The core of the architectural details that I like to make is this stuff, Medium Density Fiberboard, or MDF.
It’s an engineered wood product — so says the product literature on it — which simply means wood fibers glued and pressed together.
But for the molding projects you and I are going to use if for — wainscoting, baseboard, crown molding and door trim — it means these important things
- Is consistent in both size and thickness from one batch to another
- Machines easily: cutting/routering/sanding
- Takes paint really well
- Expands and contracts far less than wood
- Is really inexpensive
Common MDF Board Sizes
Most lumber yards or cabinet shops sell mdf board in 4′ X 8′ sheets in these three thicknesses:
Where to Buy MDF Board
I mention both Lowes and Home Depot because they are convenient for most people, and not because we are in any way affiliated with or compensated by them for the mention.
Local Lumber Yard or Cabinet Shop
Most any lumber yard will stock 1/2″ and 3/4″ thick mdf board, and if you’re lucky, 1/4″ thick. For 1/4″ you may have to make a special order.
You will almost always get the best price on full sheets of mdf board from a local lumber yard versus the big box stores.
For example, my local lumber yard sells 3/4″ mdf for $37.41 as compared to Home Depot’s $46.00.
Lowes Home Improvement
I’ve only seen Lowes stock 1/2″ thick mdf board. Their price at the moment is $27.54 here in Tucson.
They stock 4′ X 8′ sheets in 1/2″ that sell for around $30.00, and 3/4″ that sell for about $46.00.
Home Depot also sells pre-cut mdf — including 1/4″ thick! — in 2′ X 4′ sizes.
How to Cut Large Sheets of MDF Board: The Panel Saw Panacea
Does Your Lumber Yard Have a Panel Saw?
If not, how are you going to get that 4′ X 8′ sheet of mdf home to make your wainscoting, or crown molding or baseboard?
Me at the lumber yard sales counter: “Can you rip that sheet of mdf in half for me?”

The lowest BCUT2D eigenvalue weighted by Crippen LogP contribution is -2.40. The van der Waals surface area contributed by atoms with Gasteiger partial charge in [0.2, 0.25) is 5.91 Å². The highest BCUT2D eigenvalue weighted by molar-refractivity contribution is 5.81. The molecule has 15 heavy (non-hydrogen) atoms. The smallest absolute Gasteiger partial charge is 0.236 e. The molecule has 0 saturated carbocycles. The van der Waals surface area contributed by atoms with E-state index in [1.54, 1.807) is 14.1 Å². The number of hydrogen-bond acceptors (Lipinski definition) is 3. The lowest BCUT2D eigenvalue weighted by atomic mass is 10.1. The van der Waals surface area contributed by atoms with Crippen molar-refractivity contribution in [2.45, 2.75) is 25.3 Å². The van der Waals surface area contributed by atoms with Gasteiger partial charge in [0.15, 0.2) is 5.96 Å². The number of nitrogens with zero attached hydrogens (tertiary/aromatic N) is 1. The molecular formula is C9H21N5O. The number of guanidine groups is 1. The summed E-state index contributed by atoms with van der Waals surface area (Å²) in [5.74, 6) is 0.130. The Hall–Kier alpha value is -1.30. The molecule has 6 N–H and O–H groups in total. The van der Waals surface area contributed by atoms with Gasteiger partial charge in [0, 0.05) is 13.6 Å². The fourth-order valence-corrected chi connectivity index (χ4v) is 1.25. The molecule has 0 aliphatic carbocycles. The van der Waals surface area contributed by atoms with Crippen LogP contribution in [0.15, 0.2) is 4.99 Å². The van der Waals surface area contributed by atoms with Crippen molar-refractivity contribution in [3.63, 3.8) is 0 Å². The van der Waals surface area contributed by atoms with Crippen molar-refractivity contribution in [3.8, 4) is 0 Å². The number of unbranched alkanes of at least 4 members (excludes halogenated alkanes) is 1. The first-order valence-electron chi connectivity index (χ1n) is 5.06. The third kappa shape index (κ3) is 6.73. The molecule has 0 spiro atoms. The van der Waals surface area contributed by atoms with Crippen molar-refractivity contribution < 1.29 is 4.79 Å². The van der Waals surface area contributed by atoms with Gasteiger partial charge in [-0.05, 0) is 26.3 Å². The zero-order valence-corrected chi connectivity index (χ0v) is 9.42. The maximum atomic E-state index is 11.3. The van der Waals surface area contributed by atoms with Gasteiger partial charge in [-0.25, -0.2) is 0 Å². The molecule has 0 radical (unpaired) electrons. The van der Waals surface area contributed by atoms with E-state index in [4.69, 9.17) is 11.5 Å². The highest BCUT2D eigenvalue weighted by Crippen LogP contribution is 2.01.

Sales guy behind the counter: “Sure, I’ll have the guys in the warehouse do it for you. It’ll be ready by the time you pull your truck around to the loading door.”
But what I saw when I pulled my truck around to the loading door was this poor guy ripping my mdf in half on a rickety old, tiny, and unsafe table saw.
My mdf looked like it had been cut in half by a drunken beaver.
That was years ago, and now I make sure the lumber yard where I buy my mdf has a panel saw.
Be Good to Your Panel Saw Operator
Have your dimensions figured out in advance. If you hand the person operating the panel saw a clear diagram of the cuts you want, you may actually notice a smile of appreciation creep across their overworked face.
When we bought the mdf board for our kitchen wainscoting, we had the pieces cut at Lowes so when we got home we could just drop them in place.
There was a bit of trimming to do, but it was quite manageable at this size.
Fun With Flat-Stock Gallery
Here’s a fun gallery of some of my molding projects that used a whole lot of mdf board in their creation. Some of these I’ve already posted step by step installation tutorials for, the others will come at a later date.
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Good luck with your molding projects!